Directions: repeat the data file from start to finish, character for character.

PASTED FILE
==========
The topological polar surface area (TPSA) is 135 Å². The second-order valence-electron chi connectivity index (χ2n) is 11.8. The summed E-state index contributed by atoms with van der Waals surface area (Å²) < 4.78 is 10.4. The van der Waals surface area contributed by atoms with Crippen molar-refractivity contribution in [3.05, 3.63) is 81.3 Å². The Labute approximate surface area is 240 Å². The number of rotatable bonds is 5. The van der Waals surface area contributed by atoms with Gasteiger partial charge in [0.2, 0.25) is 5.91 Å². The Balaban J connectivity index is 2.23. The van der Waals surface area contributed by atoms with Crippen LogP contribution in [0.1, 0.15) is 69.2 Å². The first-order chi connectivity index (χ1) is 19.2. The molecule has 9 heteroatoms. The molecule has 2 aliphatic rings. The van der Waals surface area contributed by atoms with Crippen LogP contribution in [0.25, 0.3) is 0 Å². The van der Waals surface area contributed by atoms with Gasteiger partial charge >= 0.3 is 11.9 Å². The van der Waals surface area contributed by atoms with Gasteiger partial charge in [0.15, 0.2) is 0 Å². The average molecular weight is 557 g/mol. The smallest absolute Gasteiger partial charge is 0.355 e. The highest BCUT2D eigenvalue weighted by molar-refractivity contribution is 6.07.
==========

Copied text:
The topological polar surface area (TPSA) is 135 Å². The second-order valence-electron chi connectivity index (χ2n) is 11.8. The summed E-state index contributed by atoms with van der Waals surface area (Å²) < 4.78 is 10.4. The van der Waals surface area contributed by atoms with Crippen molar-refractivity contribution in [3.05, 3.63) is 81.3 Å². The Labute approximate surface area is 240 Å². The number of rotatable bonds is 5. The van der Waals surface area contributed by atoms with Gasteiger partial charge in [0.2, 0.25) is 5.91 Å². The Balaban J connectivity index is 2.23. The van der Waals surface area contributed by atoms with Crippen LogP contribution in [0.1, 0.15) is 69.2 Å². The first-order chi connectivity index (χ1) is 19.2. The molecule has 9 heteroatoms. The molecule has 2 aliphatic rings. The van der Waals surface area contributed by atoms with Crippen LogP contribution in [0.25, 0.3) is 0 Å². The van der Waals surface area contributed by atoms with Gasteiger partial charge >= 0.3 is 11.9 Å². The van der Waals surface area contributed by atoms with Gasteiger partial charge in [0.15, 0.2) is 0 Å². The average molecular weight is 557 g/mol. The smallest absolute Gasteiger partial charge is 0.355 e. The highest BCUT2D eigenvalue weighted by molar-refractivity contribution is 6.07.